Due to its low cost and effectiveness, ART has been adopted in may places all over the world, including Indonesia, Zimbabwe, Thailand, Cambodia, Brazil, Nepal, China, and even in high income countries such as the USA and Netherlands. It is included in textbooks as a therapeutic and preventative measure, and is taught in paediatric dentistry as a practice to seal dental surfaces prone to developing dental caries. ART is easy to learn and costs less than the conventional dental restorations. Its applications have had a remarkable, positive impact on public health for diminishing the burden of dental pain and suffering around the world.6-8

Preventative measures including, but not limited to, fluoridation of water supplies and ART diminish the cause of soreness, infection, discomfort, injury, and suffering. Public policies to prevent diseases and promote health, when applied in accordance with appropriate evidence, have positive effects on reducing morbidity and mortality rates amidst individuals lacking access to health services.  This decreases the need for future treatment, cuts public health expenditures in the administrative sphere and empowers governments to search out other initiatives to enhance the health status of its population.1-8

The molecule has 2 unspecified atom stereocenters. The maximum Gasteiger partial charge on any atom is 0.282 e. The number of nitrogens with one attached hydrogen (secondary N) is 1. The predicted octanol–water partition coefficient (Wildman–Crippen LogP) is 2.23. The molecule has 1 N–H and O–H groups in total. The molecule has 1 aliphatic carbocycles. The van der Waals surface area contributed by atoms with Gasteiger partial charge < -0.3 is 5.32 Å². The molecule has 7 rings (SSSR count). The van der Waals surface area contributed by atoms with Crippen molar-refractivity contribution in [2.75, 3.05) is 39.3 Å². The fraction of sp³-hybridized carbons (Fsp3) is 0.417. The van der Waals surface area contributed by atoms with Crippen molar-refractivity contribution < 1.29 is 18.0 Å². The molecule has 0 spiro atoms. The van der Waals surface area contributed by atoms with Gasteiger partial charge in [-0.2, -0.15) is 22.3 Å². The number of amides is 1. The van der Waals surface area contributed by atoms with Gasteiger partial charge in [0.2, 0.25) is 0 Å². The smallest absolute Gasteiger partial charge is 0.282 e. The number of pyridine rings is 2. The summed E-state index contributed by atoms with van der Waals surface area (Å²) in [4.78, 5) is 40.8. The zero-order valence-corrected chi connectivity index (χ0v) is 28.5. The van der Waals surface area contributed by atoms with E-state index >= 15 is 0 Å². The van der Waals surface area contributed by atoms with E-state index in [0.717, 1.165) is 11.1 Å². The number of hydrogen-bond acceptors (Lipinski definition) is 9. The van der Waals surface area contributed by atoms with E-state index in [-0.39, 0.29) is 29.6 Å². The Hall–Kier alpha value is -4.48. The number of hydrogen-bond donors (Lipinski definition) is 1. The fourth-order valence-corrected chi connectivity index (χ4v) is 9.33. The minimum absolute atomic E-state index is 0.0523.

When introduced early in one’s life, preventive oral care empowers individuals to maintain their oral health throughout life, diminishing the incidence of diseases as well as expenditures for treatments.1-8

References

  1. Yee R, Sheiman A. 2002. The burden of restorative dental treatment for children in Third World countries. 52: 1-9.
  2. Hof M, Frencken J, Helderman WP, Holmgren C. 2006. The Atraumatic Restorative Treatment (ART) approach for managing dental caries: a meta-analysis. International Dental Journal. 56: 345-351.
  3. Narvai P. 2000. Dental caries and fluorine: a twentieth century relation. Ciência & Saúde Coletiva. 5: 381-392.
  4. Phantumvanit P, Songpaisan Y, Pilot T, Frenchken J. 1996. Atraumatic Restorative Treatment (ART): a Three-year Community Field Trail in Thailand- Survival of One-surface Restorations in the Permanent Dentition. Public Health Dent. 56: 141-145.
  5. Schriks A, Amerongen W. Atraumatic perspectives of ATR: psychological and physiological aspects of treatment with and without rotatory instruments. 2003. Community Dent Oral Epidemiol. 31: 15-20.
  6. Frencken J. Evolution of the ART approach: highlights and achievements. 2009. J Appl Oral Sci. 17: 78-83.
  7. Mallow P., Durward C, Klaipo M. 1998. Restoration of permanent teeth in young rural children in Cambodia using the Atraumatic Restorative Treatment (ART) and Fuji II glass ionomer cement. International Journal of Pediatric Dentistry. 8: 35-40.
  8. Frencken J, Makoni F, Sithole W. 1996. Atraumatic Restorative Treatment (ART) and Glass-Ionomer Sealants in a School Oral Health Program in Zimbabwe: Evaluation after 1 year. Caries Res. 30: 428-433.